It’s a new year, and it can be expected that the pace of cyberattacks and data breaches will continue to expand. There will also be an increase in the variety of attacks and the advances and procedures set up to counteract them.
This is substantial given that in the first half of 2019 alone, more than 4.1 billion data records were exposed in known data breaches. The average cost of data breaches for affected companies is nearly $4 million per business. Organizations should remain focused on fixing known vulnerabilities while also keeping a look out for emerging threats.
Privacy and Security Trends for 2020:
- AI for Attacks
There are benefits that come with the use of AI, but it certainly comes with some risks. One such risk is that some attackers won’t just target AI systems, they will use AI systems to aid in their crimes. If compromised, AI could be utilized to enhance phishing and other social engineering attacks.
- MSPs Under Attack
Cybercriminals targeted MSPs throughout 2019 and seized upon the tools they use to manage customer IT systems as a means to attack those same customers. Given the level of access and trust MSPs enjoy in their client’s network, expect hackers to continue attempting to use MSPs as an entry point into their customers in 2020.
- Growth of 5G
Although it will take some time before 5G is fully deployed, 5G networks and 5G capable devices have started to roll out. The new network infrastructure will offer many benefits, such as more bandwidth and increased speed, but it may also open up new device vulnerabilities. The ability to back-up or transmit large volumes of data effectively will certainly tempt attackers with new plentiful targets to breach.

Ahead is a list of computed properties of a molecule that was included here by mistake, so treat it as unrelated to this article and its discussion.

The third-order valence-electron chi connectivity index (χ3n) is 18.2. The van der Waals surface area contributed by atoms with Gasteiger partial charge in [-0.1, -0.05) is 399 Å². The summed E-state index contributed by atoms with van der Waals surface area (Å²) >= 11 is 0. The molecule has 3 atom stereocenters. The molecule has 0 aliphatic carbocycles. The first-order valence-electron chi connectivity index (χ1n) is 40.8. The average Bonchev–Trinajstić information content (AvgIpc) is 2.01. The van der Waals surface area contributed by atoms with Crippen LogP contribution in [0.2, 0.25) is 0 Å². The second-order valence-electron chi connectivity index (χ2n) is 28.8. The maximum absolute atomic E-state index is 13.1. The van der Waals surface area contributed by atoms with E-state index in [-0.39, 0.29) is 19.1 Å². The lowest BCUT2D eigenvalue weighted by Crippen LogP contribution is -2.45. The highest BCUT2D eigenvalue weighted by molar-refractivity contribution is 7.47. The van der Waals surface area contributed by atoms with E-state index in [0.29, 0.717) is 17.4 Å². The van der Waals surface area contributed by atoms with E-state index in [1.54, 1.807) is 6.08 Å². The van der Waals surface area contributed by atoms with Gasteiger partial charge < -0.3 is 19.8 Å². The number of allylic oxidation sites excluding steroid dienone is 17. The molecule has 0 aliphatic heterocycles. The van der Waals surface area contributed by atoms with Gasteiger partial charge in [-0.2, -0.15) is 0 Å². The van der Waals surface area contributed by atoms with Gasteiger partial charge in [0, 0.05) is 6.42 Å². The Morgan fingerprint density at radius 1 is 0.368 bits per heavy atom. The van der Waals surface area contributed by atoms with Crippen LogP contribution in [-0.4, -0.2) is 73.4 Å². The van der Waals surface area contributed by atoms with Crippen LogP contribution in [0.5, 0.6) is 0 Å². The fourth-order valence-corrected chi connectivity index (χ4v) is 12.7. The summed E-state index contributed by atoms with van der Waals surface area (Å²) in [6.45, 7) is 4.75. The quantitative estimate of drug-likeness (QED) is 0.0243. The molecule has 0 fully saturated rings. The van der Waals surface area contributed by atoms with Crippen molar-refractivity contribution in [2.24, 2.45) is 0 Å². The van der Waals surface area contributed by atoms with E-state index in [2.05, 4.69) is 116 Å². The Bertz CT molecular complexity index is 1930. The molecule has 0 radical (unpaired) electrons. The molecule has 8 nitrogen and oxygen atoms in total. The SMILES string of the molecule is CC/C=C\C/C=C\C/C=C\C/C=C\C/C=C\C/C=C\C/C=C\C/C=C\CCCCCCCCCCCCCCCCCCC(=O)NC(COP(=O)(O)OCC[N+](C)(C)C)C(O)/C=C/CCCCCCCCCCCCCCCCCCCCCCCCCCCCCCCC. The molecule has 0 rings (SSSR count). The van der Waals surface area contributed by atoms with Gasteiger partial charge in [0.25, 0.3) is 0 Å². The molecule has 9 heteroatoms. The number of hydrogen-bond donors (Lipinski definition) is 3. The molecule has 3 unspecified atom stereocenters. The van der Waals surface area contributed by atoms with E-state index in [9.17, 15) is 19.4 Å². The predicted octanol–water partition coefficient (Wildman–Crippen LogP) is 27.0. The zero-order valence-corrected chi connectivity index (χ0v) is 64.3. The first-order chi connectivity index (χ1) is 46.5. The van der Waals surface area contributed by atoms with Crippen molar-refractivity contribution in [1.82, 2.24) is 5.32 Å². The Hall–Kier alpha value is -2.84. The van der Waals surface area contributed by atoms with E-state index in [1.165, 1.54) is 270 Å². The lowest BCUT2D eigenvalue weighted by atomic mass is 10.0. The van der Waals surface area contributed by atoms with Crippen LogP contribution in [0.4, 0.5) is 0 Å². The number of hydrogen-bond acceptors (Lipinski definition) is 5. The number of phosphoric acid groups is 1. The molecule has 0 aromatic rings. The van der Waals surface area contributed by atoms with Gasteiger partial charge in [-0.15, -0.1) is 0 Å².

- Threats to the Cloud
Forbes says that 83% of enterprise workloads will move to the cloud by 2020. Human errors during the configuration process can provide cyber criminals with an easy way in. Therefore, as cloud usage continues to increase, so will data leaks.
- New Privacy Regulations
Governments across the world are reacting to the global cybersecurity crisis by creating new regulations that govern the way companies handle and store valuable consumer data. While the U.S. federal government has yet to create a set of strong data privacy protections, several states have drawn up their legislation, including Hawaii, Massachusetts, Maryland, Mississippi, New Mexico, and Washington.The most recent and comprehensive U.S. regulation is the California Consumer Privacy Act (CCPA) which went into effect on January 1, 2020, and governs the way companies must store and secure data. When requested, businesses must inform consumers about the type of personal data they possess, provide them with specific personal information collected in the previous year, and allow customers to request that their information not be shared with third parties. Companies will also have to delete customer data when requested.
- Lack of IT Resources
Perhaps the most important cybersecurity challenge is the shortage of cybersecurity experts. The number of cybersecurity openings continues to grow rapidly, while schools are still graduating the same small amount of qualified information security experts. Businesses must increase their compensation packages and other benefits in order to compete for the limited number of data privacy specialists.